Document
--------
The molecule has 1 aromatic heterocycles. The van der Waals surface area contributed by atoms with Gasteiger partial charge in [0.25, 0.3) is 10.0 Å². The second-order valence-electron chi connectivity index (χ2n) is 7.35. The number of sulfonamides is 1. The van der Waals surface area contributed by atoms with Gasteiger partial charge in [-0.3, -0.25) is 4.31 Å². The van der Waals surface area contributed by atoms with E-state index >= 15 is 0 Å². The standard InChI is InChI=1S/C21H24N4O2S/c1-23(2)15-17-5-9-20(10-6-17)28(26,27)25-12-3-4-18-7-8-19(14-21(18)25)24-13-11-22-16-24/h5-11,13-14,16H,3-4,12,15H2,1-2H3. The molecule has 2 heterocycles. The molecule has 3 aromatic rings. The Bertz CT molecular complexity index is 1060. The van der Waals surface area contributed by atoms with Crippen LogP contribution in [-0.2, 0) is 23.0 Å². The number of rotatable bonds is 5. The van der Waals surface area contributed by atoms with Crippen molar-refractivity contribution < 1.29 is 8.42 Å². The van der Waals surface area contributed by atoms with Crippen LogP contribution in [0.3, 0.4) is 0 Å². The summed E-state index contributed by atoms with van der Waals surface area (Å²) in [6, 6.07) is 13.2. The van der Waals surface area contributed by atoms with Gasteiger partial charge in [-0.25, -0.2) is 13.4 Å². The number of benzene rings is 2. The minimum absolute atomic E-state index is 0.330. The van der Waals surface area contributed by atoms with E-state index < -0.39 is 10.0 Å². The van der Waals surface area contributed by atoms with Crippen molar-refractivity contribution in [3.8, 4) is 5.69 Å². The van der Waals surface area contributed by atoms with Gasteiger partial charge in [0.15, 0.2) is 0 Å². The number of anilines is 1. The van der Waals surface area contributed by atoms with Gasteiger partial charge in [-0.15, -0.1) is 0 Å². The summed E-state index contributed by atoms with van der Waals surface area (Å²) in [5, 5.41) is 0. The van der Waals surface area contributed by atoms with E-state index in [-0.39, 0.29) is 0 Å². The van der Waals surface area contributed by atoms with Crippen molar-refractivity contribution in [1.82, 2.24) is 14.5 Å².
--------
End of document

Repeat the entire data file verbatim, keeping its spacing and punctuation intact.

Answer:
The molecule has 1 aromatic heterocycles. The van der Waals surface area contributed by atoms with Gasteiger partial charge in [0.25, 0.3) is 10.0 Å². The second-order valence-electron chi connectivity index (χ2n) is 7.35. The number of sulfonamides is 1. The van der Waals surface area contributed by atoms with Gasteiger partial charge in [-0.3, -0.25) is 4.31 Å². The van der Waals surface area contributed by atoms with E-state index >= 15 is 0 Å². The standard InChI is InChI=1S/C21H24N4O2S/c1-23(2)15-17-5-9-20(10-6-17)28(26,27)25-12-3-4-18-7-8-19(14-21(18)25)24-13-11-22-16-24/h5-11,13-14,16H,3-4,12,15H2,1-2H3. The molecule has 2 heterocycles. The molecule has 3 aromatic rings. The Bertz CT molecular complexity index is 1060. The van der Waals surface area contributed by atoms with Crippen LogP contribution in [-0.2, 0) is 23.0 Å². The number of rotatable bonds is 5. The van der Waals surface area contributed by atoms with Crippen molar-refractivity contribution < 1.29 is 8.42 Å². The van der Waals surface area contributed by atoms with Crippen LogP contribution in [0.3, 0.4) is 0 Å². The summed E-state index contributed by atoms with van der Waals surface area (Å²) in [6, 6.07) is 13.2. The van der Waals surface area contributed by atoms with Gasteiger partial charge in [-0.25, -0.2) is 13.4 Å². The number of benzene rings is 2. The minimum absolute atomic E-state index is 0.330. The van der Waals surface area contributed by atoms with E-state index < -0.39 is 10.0 Å². The van der Waals surface area contributed by atoms with Crippen molar-refractivity contribution in [3.8, 4) is 5.69 Å². The van der Waals surface area contributed by atoms with Gasteiger partial charge in [0.15, 0.2) is 0 Å². The number of anilines is 1. The van der Waals surface area contributed by atoms with Gasteiger partial charge in [-0.15, -0.1) is 0 Å². The summed E-state index contributed by atoms with van der Waals surface area (Å²) in [5, 5.41) is 0. The van der Waals surface area contributed by atoms with E-state index in [-0.39, 0.29) is 0 Å². The van der Waals surface area contributed by atoms with Crippen molar-refractivity contribution in [1.82, 2.24) is 14.5 Å².